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Hanne Vervaeck on How to Become a Market Leader – Nomad Summit 2017 Notes

While I was in Chiang Mai, Thailand, I attended the Nomad Summit 2017 hosted by Johnny FD and Cody McKibben. It was well-organized, and some of the speakers provided good value with actionable content. It was also a good chance for me to network while I was out there as I met a few other nomads at the event.

I took notes while I was watching the presentation. Just like with the Traffic & Conversion Summit, I wanted to provide some of my notes from the event – mainly the ones I thought were useful for you all to check out.

Hanne Vervaeck on How to Become a Market Leader

The MVP – Minimal Viable Product

An MVP – minimal viable product – is a product without the bells & whistles that you want to bring to market. With an MVP, you launch your product quickly over working on a grander idea.

Hanne decided to create a marketplace MVP in which people would fill out forms to buy things, the creator would manually process orders, and she would wire the money to the customer.

This ultimately did not work.

The problem with most MVPs is that it is based on the resources of the people creating it (skills or based on finances). If you don’t have enough resources, the product is just not going to cut it.

The MMP – Minimum Marketable Product

The solution is to build an MMP – a minimum marketable product (she invented this term). With an MMP, you’re creating a product in which people are actually excited to buy.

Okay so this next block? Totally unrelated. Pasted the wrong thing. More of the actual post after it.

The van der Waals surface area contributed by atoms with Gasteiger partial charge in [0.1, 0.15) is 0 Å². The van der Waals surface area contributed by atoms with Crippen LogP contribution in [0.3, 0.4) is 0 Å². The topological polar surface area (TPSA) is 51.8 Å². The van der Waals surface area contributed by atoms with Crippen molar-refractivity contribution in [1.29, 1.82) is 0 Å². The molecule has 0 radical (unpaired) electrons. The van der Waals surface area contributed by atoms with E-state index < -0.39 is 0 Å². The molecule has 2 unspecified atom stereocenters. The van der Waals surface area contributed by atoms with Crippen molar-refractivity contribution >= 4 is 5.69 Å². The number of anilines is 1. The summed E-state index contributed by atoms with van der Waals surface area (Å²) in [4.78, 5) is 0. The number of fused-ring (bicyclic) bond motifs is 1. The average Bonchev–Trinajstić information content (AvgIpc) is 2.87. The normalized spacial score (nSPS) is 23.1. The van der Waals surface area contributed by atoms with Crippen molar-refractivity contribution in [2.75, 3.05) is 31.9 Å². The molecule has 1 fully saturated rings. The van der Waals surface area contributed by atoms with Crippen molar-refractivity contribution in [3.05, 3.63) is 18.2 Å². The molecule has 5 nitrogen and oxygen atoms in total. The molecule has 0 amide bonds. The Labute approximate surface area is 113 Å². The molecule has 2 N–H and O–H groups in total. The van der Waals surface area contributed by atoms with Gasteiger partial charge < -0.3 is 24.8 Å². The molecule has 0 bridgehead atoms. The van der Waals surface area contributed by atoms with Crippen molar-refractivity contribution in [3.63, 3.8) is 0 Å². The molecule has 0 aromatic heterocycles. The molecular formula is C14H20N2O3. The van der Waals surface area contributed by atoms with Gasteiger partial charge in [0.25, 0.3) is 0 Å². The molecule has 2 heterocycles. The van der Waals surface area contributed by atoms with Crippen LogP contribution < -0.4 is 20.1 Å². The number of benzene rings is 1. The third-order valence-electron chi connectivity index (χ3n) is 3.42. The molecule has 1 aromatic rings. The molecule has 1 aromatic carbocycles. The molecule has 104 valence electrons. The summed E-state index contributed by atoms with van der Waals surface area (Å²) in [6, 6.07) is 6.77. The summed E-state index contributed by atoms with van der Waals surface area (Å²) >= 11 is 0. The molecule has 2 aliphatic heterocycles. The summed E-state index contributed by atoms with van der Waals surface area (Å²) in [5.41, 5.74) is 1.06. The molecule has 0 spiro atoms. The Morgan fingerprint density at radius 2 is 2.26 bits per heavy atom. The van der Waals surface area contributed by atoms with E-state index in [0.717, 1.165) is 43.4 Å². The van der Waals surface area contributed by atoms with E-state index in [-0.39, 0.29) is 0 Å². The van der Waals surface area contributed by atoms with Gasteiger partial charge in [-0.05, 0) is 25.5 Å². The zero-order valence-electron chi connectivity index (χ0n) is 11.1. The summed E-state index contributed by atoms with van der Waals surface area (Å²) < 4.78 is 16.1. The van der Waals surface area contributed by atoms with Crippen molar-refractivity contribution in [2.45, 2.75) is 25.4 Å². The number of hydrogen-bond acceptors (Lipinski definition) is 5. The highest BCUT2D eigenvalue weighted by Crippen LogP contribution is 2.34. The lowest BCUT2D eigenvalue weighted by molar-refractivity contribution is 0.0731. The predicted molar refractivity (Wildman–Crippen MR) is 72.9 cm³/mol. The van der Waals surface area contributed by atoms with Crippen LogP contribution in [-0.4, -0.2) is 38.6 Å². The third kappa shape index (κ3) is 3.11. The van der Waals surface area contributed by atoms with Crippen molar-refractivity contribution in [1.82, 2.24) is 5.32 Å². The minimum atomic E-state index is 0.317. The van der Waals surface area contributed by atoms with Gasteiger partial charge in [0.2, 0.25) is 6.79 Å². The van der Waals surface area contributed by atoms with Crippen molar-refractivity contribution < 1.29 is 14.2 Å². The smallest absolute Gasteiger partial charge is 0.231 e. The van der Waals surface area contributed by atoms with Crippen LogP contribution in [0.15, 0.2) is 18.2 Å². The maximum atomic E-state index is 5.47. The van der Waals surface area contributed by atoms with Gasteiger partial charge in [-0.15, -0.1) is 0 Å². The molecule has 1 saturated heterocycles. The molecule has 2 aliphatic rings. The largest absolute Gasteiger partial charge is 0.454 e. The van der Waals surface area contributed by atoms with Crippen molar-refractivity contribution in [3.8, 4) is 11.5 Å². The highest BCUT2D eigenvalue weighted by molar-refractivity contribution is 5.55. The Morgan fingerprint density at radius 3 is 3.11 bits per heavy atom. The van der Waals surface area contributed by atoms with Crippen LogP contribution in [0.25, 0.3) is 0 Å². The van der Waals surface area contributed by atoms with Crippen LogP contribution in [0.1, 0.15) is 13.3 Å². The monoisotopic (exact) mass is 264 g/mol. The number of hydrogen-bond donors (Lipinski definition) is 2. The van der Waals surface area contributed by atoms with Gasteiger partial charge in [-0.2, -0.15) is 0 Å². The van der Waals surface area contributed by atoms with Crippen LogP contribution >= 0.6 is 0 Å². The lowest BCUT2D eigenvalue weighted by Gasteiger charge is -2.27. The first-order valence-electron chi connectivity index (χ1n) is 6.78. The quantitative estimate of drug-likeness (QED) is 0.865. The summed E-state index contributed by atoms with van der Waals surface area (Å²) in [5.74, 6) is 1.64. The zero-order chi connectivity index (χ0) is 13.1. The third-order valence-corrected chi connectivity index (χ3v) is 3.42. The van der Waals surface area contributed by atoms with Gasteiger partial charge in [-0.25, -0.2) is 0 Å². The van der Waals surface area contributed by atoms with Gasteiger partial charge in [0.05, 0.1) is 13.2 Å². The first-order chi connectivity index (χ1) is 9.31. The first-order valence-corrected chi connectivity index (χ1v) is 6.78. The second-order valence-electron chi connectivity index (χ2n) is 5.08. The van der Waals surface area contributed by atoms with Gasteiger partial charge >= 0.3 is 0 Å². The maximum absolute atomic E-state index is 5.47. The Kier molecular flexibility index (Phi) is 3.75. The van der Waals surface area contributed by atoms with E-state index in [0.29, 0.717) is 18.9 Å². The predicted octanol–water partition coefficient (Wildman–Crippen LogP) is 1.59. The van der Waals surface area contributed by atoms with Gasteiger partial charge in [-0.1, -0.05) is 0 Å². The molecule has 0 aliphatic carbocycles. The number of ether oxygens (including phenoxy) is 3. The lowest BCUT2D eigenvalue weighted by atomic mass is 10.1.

3 crucial elements of an MMP

  • Must-have foundation
  • The marketable meat
  • The differentiator

Design work

Step 1 – Know Your Competition

You have to know who you’re competing against. How are your competitors solving the problem you want to solve? Do some research through Google, Facebook groups, LinkedIn groups and more, and see what people are saying. People will actually tell you how they are solving problems if you ask.

Step 2 – Make a Competitor Matrix

I thought this was a neat idea. Create an Excel spreadsheet and write out all the features on the top row. Then line the competitors on the first column. Then mark X’s on what features each competitor has. The features that everyone has is the must-have foundation (mentioned in the crucial elements of an MMP)

Step 3 – Dive Deeper

People don’t like paying for their customer’s product, but Vervaeck recommends to spend money on your competitor’s products and test them out.

In Vervaeck’s example with launching WordPress plugins, she used her competitor’s product which claimed having A/B testing functionality. But when she actually used the product she realized the A/B testing was coming from Google Analytics and not the plugin. 

Step 4 – Did You Find Your Spot?

By completing the previous steps, you should be able to identify ways you can differentiate yourself and figure out new features/functionalities that others haven’t provided. If you don’t find your differentiating factor you will be another “me-too” product. Using these steps, you can check if there is an empty spot for your product.

Conclusion

I thought Vervaeck’s presentation had some good points. Though you still need to consider timing of launch, don’t be impatient to bring a product into your space. Make sure there is something that really distinguishes your product from the rest and makes it marketable. For me personally, I thought the spreadsheet idea and competitor analysis deep dive were great pieces of advice.

For more information, you can access her slides here.

Minimum Viable Product

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